The Open Infectious
Infections in Prison in Low and Middle Income Countries:
Prevalence and Prevention Strategies
Oscar O. Simooya Pp 33-37
Prisoners throughout the world are at a greater risk of infectious
diseases compared to communities outside. Hepatitis C (HCV), human
immunodeficiency virus (HIV) and tuberculosis (TB) have attracted
great attention because of their potential to cause great morbidity
and mortality in prison populations.
However, prisons are not closed worlds. Many people enter and leave
prisons every day and many prisoners themselves stay only a short
period in prison and return to their families. Giving prisoners
adequate treatment for infectious diseases is good medical practice
and provides public health benefits to the community.
There are several factors that may fuel the highly infectious environment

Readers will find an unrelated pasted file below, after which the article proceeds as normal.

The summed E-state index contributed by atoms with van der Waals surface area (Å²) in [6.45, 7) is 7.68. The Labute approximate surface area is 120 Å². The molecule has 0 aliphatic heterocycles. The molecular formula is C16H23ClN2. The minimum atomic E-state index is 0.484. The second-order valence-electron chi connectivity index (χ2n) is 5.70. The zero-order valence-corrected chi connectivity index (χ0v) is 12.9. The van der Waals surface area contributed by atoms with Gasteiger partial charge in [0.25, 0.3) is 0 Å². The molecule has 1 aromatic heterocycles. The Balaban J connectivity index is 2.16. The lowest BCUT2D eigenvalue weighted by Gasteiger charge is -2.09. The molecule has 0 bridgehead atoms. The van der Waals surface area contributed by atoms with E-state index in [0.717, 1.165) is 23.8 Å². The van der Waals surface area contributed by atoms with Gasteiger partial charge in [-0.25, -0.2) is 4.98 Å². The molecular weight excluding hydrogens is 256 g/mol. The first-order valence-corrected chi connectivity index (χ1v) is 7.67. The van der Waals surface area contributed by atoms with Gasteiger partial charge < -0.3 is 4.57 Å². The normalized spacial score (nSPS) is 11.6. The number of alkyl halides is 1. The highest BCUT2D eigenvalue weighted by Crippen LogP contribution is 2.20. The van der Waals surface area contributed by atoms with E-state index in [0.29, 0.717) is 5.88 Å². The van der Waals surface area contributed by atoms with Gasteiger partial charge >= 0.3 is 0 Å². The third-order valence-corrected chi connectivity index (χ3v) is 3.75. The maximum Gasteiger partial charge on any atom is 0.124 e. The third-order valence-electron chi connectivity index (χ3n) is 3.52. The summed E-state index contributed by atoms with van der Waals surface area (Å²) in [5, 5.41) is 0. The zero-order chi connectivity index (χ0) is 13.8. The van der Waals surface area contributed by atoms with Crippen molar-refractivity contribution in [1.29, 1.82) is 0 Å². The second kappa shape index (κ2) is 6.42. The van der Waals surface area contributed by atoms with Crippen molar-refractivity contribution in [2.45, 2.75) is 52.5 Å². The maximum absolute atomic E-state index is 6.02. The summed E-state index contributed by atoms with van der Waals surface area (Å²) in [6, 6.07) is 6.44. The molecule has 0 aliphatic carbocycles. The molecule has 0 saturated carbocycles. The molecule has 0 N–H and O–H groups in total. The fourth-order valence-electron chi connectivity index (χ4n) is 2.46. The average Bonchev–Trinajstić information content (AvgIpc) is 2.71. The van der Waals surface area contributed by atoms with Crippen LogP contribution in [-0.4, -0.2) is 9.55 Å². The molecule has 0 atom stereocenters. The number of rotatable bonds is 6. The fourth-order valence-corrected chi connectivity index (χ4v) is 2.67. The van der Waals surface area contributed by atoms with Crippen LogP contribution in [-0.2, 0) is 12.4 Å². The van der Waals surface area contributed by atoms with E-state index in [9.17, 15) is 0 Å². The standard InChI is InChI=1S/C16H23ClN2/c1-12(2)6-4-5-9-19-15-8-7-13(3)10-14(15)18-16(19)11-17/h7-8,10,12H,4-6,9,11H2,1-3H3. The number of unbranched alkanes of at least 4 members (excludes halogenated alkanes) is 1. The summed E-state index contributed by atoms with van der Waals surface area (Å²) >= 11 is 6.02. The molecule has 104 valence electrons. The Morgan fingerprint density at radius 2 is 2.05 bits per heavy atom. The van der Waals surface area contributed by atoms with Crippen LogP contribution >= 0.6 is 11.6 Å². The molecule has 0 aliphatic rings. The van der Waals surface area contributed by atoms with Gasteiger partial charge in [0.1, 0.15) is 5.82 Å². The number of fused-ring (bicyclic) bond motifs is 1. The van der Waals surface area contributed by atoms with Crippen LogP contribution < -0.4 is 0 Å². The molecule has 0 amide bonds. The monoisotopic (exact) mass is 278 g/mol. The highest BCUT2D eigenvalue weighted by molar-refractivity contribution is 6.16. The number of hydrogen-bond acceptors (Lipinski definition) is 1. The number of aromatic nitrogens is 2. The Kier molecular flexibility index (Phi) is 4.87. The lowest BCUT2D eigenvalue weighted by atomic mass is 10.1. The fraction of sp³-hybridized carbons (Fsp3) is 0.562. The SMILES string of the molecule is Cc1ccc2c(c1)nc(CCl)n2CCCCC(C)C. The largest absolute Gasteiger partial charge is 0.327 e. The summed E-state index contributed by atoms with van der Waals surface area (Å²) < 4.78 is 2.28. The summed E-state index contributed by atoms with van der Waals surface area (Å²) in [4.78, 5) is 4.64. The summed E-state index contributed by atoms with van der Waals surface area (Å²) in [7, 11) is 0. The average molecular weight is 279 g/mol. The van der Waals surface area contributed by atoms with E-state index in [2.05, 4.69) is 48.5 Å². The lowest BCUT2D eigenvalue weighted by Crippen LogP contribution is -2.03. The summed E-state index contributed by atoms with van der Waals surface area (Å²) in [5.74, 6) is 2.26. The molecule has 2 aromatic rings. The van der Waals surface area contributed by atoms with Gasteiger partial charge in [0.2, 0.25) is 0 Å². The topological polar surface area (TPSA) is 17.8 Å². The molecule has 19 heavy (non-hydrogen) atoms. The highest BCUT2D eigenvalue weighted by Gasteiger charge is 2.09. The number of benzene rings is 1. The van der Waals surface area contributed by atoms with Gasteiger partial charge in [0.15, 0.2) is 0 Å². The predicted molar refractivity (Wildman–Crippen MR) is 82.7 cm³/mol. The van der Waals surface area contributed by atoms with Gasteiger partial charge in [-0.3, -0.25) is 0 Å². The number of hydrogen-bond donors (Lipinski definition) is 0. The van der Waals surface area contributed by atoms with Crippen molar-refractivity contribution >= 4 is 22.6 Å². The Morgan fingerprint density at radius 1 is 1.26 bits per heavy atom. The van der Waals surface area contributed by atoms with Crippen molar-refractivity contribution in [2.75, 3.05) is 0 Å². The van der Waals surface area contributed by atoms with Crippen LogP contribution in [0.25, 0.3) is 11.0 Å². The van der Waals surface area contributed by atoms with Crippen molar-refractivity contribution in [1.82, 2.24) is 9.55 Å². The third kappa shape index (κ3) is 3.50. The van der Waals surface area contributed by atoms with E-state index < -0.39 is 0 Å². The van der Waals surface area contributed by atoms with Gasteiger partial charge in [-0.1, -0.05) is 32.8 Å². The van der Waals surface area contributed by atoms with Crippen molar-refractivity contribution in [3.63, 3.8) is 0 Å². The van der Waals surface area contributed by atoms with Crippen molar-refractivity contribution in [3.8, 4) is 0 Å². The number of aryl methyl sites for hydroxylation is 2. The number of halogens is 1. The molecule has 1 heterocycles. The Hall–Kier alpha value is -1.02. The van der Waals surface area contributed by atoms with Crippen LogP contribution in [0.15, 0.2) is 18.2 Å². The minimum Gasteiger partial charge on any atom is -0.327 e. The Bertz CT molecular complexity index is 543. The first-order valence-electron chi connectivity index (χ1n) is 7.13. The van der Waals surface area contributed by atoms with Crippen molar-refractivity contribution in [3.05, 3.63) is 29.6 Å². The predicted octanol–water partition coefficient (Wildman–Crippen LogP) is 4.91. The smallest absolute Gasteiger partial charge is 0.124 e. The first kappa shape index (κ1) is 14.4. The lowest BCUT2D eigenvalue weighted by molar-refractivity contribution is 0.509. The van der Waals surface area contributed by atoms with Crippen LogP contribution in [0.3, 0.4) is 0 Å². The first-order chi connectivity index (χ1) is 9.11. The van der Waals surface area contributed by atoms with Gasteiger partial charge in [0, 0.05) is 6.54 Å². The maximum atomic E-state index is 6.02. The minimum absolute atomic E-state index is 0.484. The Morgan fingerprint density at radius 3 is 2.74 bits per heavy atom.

in prisons and include: 1) poor health services; 2) overcrowding
and congestion; 3) high risk behaviors; 4) security vs
public health concerns and 5) lack of public empathy for prisoners.
This paper looks at the challenge of infectious diseases in prisons
in low and middle income
Three percent of the world’s population is infected with HCV
but in prisons the prevalence appears to be much higher ranging
from 4% in Indian prisons to 12.3% in prisoners in Nigeria. A review
of HIV prevalence in 152 LMICs found information on HIV prevalence
in only 75 (50%) of these countries. HIV prevalence was greater
than 10% in prisons in 20 countries. TB infection rates in prison
are equally high and may be up to 100 times those outside prison.
Overcrowding is a major problem and non-custodial sentences must
be considered in order to decongest prisons. Furthermore, standard
medical treatment and prevention measures for HCV, HIV and TB must
be provided to prisoners in order to reduce the burden of infections
in prisons. Linkages between prison health and national health services
would go a long way in addressing the threat of infections to prison
Prisoners go to jail to be punished for offending society and not
to get infectious diseases. Health care equivalent to that found
outside prison must be provided to these individuals.